Photo credit: Chris Bradbury
For many years, Behringer's products have been considered very poor by many within the industry. But there are signs that they're changing their game. But did they really need to change it in the first place?
As a student with a penchant for exciting tech equipment, whenever it comes to choosing the next piece of kit for my rig, Behringer products always stand out slightly from the page, due to their extremely competitive price, helping my student load stretch that little bit further.
I heard of an installation company claim they would only ever touch three Behringer products:
- CT100 A cable tester. One of the best I've seen so far. I got shown a similar, much more expensive, product at PLASA, the cableJog, but the functionality it had over the CT100 didn't justify the higher price tag, and the functionality it was missing meant I wouldn't buy it anyway. For £20-30, this device could save you hours work trying to find what's wrong with your cables.
- UltraCurve DEQ2496 A digital graphic. For £220 you get not only a digital graphic, but a parametric EQ, feedback destroyer, dynamic EQ (what happens when an EQ and compressor spend a night toggether), stereo width control, auto EQ, delay unit and pink noise generator, all in 1U of rackspace! This box can make a room sound great, and is fairly affordable.
- Not sure I missed what the third one was, but it might have been compressors!
This leaves several hundred products, covering a wide range of PA functionality. What could be so wrong with them?
As an example, lets look at the Xenyx 1002B mixer I bought back in February. I wanted a small mixer to mix my bass and laptop into my Squeezebox, and ideally be usable for small events too. After a couple of months of looking and wishing, I decided on the Behringer, as it had more actual usable inputs than other 10-channel mixers, and was nearly half the price oif a similar Allen & Heath or Yamaha. It's a nice little mixer, which keeps my rig running on a daily basis, mixing computer, TV and instruments together in my living room, and with a bit of cunning wiring (and a lot of gain) can even act as a distortion effect. It's also been handy for a couple of small band setups at church events, and even got used as part of my 4-mixer massive jazz band setup back in May (more information probably to follow).
But cheap and cheerful rarely stay married for long. The faders are a little dodgy in places, with some bits of the track apearing dead. The power button's mechanism isn't perfect, with the button not jumping in and out like it should. My least favourite part of the desk, however, is that the headphone output only takes the main mix bus POST fade. The headphones have their own level control but the master fader has to be up to hear anything, preventing the engineer from listening to the mix when it's off. It's a 1-wire fix (hopefully - I'll check when I have a minute to actually fix it), but seems a bit of a design flaw.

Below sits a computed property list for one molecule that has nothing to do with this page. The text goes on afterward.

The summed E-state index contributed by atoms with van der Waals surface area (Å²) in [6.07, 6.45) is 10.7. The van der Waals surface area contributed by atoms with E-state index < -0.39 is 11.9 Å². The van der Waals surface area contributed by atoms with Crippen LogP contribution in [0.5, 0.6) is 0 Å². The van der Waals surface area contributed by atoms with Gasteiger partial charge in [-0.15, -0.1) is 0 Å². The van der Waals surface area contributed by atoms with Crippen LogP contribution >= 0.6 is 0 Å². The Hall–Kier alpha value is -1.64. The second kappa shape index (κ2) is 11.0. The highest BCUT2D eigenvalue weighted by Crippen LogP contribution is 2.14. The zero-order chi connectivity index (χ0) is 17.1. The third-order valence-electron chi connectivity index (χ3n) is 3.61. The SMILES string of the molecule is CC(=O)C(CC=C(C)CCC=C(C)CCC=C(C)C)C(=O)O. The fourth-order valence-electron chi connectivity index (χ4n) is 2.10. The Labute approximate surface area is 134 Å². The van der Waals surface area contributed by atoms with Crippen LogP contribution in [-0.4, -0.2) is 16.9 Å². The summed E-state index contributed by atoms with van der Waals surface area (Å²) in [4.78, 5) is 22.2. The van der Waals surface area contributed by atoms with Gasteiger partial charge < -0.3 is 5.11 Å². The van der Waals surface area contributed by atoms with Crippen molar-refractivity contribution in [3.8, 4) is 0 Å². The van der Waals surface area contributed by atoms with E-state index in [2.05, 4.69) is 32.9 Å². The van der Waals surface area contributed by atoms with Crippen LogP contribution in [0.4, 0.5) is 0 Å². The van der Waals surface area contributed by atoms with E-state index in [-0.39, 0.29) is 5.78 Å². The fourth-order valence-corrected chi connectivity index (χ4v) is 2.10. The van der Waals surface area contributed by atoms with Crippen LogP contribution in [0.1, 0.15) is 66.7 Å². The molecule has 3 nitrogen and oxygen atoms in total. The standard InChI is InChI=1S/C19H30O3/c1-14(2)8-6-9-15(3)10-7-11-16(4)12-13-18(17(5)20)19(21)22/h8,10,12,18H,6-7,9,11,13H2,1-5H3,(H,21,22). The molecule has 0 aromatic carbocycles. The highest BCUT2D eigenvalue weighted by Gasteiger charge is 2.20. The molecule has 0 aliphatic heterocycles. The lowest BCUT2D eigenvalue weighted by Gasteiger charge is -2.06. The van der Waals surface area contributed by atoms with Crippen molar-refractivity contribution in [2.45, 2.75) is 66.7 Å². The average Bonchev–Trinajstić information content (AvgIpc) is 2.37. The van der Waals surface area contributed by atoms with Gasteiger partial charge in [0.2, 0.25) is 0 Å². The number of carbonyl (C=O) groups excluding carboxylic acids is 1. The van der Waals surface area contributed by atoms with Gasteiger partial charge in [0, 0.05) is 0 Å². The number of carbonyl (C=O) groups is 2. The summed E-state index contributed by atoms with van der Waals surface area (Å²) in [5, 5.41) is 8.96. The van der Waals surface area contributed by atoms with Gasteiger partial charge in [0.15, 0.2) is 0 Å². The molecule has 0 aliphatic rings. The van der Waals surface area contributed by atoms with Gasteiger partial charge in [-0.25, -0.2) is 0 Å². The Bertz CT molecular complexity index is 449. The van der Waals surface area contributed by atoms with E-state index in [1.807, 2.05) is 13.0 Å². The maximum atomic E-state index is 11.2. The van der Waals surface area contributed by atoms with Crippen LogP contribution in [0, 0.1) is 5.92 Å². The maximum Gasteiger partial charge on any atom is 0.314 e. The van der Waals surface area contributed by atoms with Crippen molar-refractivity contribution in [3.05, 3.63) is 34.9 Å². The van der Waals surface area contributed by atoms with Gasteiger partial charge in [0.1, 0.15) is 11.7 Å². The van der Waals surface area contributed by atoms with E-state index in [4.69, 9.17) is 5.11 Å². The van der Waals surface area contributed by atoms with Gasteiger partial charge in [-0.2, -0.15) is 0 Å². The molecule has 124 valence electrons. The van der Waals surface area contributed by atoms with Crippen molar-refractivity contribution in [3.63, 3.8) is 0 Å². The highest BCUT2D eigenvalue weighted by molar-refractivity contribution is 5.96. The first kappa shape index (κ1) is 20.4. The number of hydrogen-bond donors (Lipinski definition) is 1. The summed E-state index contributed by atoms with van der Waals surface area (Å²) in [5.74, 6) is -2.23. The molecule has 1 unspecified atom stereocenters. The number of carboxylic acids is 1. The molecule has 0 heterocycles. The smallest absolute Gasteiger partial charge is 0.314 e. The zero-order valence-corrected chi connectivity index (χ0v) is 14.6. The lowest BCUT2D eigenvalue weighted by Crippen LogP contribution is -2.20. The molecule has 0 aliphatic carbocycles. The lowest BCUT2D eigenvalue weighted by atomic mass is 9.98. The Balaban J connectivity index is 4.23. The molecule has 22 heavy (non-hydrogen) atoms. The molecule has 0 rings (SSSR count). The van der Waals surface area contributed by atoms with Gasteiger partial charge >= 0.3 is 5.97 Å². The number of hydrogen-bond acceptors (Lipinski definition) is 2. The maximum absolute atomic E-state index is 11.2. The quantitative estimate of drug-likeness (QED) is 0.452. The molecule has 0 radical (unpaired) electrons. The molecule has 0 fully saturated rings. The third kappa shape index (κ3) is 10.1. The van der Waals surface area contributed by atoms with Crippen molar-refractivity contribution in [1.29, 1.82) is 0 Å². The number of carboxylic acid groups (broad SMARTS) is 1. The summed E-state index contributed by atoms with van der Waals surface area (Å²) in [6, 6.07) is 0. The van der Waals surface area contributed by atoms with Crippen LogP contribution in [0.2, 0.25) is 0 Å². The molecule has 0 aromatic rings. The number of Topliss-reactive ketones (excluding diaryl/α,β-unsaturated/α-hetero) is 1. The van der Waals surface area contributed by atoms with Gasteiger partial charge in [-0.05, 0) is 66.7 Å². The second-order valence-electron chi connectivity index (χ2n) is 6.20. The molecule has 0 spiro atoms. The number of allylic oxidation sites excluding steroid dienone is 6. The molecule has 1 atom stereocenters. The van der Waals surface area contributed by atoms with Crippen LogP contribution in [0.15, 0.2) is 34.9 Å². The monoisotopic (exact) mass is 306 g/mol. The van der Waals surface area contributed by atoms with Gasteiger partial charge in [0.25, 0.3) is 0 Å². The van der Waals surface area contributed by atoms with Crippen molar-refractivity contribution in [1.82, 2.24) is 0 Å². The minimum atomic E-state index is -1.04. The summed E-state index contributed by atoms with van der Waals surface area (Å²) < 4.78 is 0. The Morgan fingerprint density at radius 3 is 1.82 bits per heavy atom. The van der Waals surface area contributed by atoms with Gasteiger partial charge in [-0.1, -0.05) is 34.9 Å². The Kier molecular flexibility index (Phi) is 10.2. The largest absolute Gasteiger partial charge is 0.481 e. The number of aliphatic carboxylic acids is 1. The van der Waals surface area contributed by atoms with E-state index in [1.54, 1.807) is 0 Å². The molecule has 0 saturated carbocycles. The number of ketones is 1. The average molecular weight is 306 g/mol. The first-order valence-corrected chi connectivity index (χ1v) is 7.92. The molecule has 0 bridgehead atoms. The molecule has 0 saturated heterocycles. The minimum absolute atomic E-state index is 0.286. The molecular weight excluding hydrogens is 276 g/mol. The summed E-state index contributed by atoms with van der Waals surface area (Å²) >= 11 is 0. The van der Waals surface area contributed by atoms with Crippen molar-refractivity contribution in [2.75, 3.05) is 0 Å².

When push comes to shove, I'd buy the desk again. It's a classic example of Behringer - very good feature to price ratio, but fairly poor build quality. But if I was actually gigging it more regularly, I may be a little more concerned. As a student on a limited budget, Behringer products can be the difference between me having a piece of kit and not, and for many other people/organisations on a tight budget, may be worth the risk of (minor?) failure during a gig.
But then I've heard rumours that since their 2009 acquisition/merger/holding-company-business-thing with Midas and Klark-Technic their game has been improving. Many of their newer products are mostly digital (iNuke, X32), and this reduces the complexity of their usually flaky hardware. The UltraCurve pre-dates this merger, but is a good example of how doing the heavy lifting in software means that you don't have to rely on high-quality ICs for decent sound quality - once the ADC has happened, you're only going to distort by overrunning a 24-bit buffer, which the software can take care of before it even happens.
The iNuke series of amplifiers are class D amps, weighing hardly anything but able to put massive power through your cabs (6000W for the largest). They also do a variant with built in EQ, much like a mini-ultracurve. They're still very new (about 6 months in the wild, if that) and reviews are thin on the ground, but I might be tempted when I eventually get a sub.
The really exciting new product is the X32 digital mixer, weighing it an £1500-2000. That's right, a digital mixer for under two grand. It still hasn't actually shipped, but when it does it could be interesting. They claim it's up to the standard of their Midas desks (top of the range, but look like they're made form Lego), but I somehow don't believe that... Even if it's a little dodgy after a couple of years though, it's got to be worth a try - you could buy 4 for the same price as an iLive, and it may not be too much worse. Sure the iLive's better - those things are sweeter than sugar, but maybe it's much like Photoshop vs. GIMP - several features I won't use don't warrant the massive price increase when the features I do need are there in a slightly different shape!
Hopefully we'll see a follow-up post when I've got £2000 spare and the X32 finally ships...